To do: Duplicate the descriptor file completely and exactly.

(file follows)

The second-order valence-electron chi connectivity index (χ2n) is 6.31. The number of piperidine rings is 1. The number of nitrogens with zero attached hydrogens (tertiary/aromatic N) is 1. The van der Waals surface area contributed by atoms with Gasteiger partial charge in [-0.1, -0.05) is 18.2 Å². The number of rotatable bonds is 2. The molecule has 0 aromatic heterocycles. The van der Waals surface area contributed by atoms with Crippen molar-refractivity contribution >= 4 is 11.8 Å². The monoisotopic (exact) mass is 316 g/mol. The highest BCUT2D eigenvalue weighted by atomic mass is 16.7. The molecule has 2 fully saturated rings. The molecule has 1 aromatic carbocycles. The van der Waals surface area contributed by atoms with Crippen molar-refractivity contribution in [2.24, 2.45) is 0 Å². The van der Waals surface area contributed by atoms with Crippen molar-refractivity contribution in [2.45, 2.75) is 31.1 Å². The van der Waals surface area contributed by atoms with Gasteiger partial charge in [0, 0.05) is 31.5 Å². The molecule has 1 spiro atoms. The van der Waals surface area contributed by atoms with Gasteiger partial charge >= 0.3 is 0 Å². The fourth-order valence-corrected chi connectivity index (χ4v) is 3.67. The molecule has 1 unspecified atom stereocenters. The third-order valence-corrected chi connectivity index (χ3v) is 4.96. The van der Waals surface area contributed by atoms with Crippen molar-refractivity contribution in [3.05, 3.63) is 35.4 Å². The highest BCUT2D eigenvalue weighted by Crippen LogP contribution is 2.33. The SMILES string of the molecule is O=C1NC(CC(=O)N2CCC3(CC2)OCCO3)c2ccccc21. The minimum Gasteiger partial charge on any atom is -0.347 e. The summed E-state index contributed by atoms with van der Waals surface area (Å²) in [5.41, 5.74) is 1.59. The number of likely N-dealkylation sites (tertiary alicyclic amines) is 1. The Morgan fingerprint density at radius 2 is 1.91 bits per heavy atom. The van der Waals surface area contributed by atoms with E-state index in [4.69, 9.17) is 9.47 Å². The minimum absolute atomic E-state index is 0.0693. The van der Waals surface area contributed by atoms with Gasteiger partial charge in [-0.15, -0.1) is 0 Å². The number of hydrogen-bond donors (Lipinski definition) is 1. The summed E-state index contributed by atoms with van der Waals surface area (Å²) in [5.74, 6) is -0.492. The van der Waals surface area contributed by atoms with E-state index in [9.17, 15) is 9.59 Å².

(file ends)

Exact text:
The second-order valence-electron chi connectivity index (χ2n) is 6.31. The number of piperidine rings is 1. The number of nitrogens with zero attached hydrogens (tertiary/aromatic N) is 1. The van der Waals surface area contributed by atoms with Gasteiger partial charge in [-0.1, -0.05) is 18.2 Å². The number of rotatable bonds is 2. The molecule has 0 aromatic heterocycles. The van der Waals surface area contributed by atoms with Crippen molar-refractivity contribution >= 4 is 11.8 Å². The monoisotopic (exact) mass is 316 g/mol. The highest BCUT2D eigenvalue weighted by atomic mass is 16.7. The molecule has 2 fully saturated rings. The molecule has 1 aromatic carbocycles. The van der Waals surface area contributed by atoms with Crippen molar-refractivity contribution in [2.24, 2.45) is 0 Å². The van der Waals surface area contributed by atoms with Crippen molar-refractivity contribution in [2.45, 2.75) is 31.1 Å². The van der Waals surface area contributed by atoms with Gasteiger partial charge in [0, 0.05) is 31.5 Å². The molecule has 1 spiro atoms. The van der Waals surface area contributed by atoms with Gasteiger partial charge >= 0.3 is 0 Å². The fourth-order valence-corrected chi connectivity index (χ4v) is 3.67. The molecule has 1 unspecified atom stereocenters. The third-order valence-corrected chi connectivity index (χ3v) is 4.96. The van der Waals surface area contributed by atoms with Crippen molar-refractivity contribution in [3.05, 3.63) is 35.4 Å². The highest BCUT2D eigenvalue weighted by Crippen LogP contribution is 2.33. The SMILES string of the molecule is O=C1NC(CC(=O)N2CCC3(CC2)OCCO3)c2ccccc21. The minimum Gasteiger partial charge on any atom is -0.347 e. The summed E-state index contributed by atoms with van der Waals surface area (Å²) in [5.41, 5.74) is 1.59. The number of likely N-dealkylation sites (tertiary alicyclic amines) is 1. The Morgan fingerprint density at radius 2 is 1.91 bits per heavy atom. The van der Waals surface area contributed by atoms with E-state index in [4.69, 9.17) is 9.47 Å². The minimum absolute atomic E-state index is 0.0693. The van der Waals surface area contributed by atoms with Gasteiger partial charge in [-0.15, -0.1) is 0 Å². The number of hydrogen-bond donors (Lipinski definition) is 1. The summed E-state index contributed by atoms with van der Waals surface area (Å²) in [5.74, 6) is -0.492. The van der Waals surface area contributed by atoms with E-state index in [9.17, 15) is 9.59 Å².